Homer-ward Bound

The history and culture of ancient Greece, a.k.a. Hellas, is rich and varied, and totally worth studying for its own sake and for the major influence it had on Western culture that continues to be felt in societies throughout the world today.

But if you’re short on time, here’s the key things you absolutely need to know about hellenic history and culture before you read the Homeric epics – the Iliad and the Odyssey – to get what Homer is talking about. Continue reading

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Snow in Cameroon: An African take on the story of Snow White

If you’ve read some of my other blog posts on fairy tales in general, and Snow White in particular, you’ll know that I’ve invested some time into researching variants of classic fairy tales for my course on Fables and Tales. I start each unit asking my students to revisit something that’s likely familiar – a classic fairy tale with a prominent place in American culture – but to bring a new critical and analytical perspective to it. I then further complicate our discussions by introducing students to different variations on the story — sometimes older origins, sometimes new adaptations, and often parallel tales from another culture or geographic region. For Snow White, for example, I knew I wanted compare multiple film versions (the Disney classic, with the updated adaptations in Snow White and the Huntsman and Blancanieves), alongside the foundational Grimm fairy tale, and a tangential but intersecting story by Straparola called “Biancabella and the Snake.” But the most interesting intersection I discovered came entirely by serendipity. I read numerous books of folktales from various countries looking for materials, and quite by accident I came across a story in a collection of African tales that strongly evoked the story of Snow White, but confounded my ability to map the narrative logic of one onto the other. Continue reading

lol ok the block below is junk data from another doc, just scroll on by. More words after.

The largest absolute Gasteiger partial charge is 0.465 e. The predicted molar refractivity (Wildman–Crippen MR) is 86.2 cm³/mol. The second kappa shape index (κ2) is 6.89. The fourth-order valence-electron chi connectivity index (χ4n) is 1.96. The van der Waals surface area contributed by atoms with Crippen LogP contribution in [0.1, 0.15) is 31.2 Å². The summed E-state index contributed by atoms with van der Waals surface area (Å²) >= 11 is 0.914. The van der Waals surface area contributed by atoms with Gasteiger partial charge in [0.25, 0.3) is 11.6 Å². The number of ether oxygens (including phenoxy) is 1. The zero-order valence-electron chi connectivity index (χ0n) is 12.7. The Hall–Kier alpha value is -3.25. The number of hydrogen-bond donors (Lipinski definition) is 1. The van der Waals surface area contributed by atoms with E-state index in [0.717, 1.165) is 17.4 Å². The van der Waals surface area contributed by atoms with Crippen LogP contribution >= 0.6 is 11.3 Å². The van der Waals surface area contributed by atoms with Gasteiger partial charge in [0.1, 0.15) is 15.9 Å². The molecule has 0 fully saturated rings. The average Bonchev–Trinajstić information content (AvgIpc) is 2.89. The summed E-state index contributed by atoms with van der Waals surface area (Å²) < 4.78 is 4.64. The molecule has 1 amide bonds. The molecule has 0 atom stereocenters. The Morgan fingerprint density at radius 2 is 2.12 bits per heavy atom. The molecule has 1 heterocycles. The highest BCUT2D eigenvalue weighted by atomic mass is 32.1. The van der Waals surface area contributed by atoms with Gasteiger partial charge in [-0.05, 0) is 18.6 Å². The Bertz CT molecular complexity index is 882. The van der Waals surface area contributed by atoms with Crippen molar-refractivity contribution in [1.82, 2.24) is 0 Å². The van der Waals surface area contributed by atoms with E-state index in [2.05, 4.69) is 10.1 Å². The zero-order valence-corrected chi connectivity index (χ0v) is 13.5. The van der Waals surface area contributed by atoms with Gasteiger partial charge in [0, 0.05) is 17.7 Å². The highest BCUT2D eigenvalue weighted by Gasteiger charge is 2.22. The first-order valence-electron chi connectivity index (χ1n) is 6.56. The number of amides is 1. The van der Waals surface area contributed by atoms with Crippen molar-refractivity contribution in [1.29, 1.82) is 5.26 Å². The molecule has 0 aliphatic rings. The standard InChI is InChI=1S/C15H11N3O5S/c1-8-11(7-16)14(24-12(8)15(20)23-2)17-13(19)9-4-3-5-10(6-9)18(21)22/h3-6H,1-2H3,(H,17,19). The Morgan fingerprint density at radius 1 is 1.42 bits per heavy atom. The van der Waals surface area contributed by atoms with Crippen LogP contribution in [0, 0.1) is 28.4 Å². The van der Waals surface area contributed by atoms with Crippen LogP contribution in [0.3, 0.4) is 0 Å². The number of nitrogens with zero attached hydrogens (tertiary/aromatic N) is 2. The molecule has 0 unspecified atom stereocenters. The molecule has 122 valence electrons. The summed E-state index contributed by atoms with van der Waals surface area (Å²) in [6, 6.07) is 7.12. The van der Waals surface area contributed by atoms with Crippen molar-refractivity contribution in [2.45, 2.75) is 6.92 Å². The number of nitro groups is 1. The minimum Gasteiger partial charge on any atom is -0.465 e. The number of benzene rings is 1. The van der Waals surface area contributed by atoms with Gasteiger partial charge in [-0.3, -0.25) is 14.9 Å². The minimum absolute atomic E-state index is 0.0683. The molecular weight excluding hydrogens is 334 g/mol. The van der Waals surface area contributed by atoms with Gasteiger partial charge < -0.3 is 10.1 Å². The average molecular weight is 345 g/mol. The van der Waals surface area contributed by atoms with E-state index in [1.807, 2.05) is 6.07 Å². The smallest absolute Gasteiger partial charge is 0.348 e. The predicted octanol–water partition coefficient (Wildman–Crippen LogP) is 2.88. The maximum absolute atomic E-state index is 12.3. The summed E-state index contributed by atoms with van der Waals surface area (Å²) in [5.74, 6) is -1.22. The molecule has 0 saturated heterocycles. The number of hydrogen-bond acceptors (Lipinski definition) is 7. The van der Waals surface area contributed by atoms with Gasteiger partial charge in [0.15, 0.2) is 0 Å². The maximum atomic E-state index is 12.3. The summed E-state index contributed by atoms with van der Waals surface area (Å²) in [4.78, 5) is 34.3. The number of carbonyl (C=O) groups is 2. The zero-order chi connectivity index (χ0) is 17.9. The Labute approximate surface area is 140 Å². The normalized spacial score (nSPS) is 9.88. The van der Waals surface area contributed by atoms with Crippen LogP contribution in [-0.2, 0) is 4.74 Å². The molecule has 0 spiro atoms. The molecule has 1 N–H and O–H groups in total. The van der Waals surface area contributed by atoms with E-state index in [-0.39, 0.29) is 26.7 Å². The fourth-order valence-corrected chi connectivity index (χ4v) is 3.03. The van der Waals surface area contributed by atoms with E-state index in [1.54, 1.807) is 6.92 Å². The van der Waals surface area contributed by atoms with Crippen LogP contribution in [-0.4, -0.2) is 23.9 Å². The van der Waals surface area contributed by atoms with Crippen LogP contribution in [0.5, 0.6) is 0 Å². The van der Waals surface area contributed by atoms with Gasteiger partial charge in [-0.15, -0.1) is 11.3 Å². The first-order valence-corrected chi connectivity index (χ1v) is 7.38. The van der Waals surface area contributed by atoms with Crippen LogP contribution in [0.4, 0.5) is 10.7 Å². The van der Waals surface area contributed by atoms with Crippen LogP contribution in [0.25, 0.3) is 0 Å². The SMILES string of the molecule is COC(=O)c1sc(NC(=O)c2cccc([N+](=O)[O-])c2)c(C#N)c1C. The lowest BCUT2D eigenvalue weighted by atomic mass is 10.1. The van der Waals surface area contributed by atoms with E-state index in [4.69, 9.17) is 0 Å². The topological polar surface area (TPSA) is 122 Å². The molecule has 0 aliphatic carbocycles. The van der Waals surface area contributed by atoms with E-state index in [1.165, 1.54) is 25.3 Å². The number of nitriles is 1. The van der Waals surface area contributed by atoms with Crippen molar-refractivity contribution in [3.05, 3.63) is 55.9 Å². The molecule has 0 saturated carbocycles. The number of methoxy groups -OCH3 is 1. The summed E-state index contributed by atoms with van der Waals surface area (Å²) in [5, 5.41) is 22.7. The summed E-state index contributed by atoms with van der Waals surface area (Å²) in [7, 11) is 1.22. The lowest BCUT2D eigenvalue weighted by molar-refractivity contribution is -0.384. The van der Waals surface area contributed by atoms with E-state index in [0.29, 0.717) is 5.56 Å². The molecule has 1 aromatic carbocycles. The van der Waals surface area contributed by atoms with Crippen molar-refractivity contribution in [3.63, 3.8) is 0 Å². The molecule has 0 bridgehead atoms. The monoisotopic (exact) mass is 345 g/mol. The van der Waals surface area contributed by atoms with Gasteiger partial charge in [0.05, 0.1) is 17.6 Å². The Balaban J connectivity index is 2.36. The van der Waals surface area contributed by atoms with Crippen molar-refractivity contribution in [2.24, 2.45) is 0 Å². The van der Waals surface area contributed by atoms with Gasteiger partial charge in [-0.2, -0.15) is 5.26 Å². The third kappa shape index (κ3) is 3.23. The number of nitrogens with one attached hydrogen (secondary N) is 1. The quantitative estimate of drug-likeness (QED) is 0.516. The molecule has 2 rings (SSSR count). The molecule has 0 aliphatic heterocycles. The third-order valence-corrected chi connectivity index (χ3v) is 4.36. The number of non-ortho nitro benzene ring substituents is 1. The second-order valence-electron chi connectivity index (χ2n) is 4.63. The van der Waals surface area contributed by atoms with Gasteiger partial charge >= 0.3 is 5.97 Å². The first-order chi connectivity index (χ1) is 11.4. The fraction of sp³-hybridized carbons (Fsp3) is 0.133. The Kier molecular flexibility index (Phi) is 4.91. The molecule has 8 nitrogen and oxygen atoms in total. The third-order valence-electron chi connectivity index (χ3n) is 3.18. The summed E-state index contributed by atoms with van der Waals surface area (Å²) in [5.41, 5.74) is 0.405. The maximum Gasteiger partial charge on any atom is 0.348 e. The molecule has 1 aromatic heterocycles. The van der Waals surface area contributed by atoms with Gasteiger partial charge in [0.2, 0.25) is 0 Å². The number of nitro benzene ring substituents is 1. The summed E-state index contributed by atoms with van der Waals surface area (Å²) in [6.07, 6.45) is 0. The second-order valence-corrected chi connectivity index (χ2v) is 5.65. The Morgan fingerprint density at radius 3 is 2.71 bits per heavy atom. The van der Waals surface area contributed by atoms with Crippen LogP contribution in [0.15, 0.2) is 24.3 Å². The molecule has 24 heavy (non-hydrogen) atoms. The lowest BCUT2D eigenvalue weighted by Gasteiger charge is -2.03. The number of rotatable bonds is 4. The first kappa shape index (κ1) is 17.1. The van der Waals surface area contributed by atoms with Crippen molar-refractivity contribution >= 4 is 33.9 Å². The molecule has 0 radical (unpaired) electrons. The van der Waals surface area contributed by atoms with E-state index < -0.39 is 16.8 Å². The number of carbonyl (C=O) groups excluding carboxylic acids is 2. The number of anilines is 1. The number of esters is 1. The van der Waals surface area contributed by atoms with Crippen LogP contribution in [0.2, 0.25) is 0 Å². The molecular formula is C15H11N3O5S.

Tone-deaf FIFA Ad Glorifies British Colonialism

I’m a World Cup fan.

I’ll be honest: I don’t really follow soccer 3.9 years out of every 4 (or indeed, sports of any kind), but when the World Cup comes around, I’m there, donning my black, red, and gold, and shouting my head off. I spent the summer of 2006 in Berlin when they hosted the World Cup, and I caught the bug. There was so much hope and excitement in the air – I couldn’t help it. I’ve tuned in faithfully ever since, out of both nostalgia and a growing appreciation for the game.

So it’s without malice that I ask: what were they thinking with that ad for today’s Tunisia vs. England match? Continue reading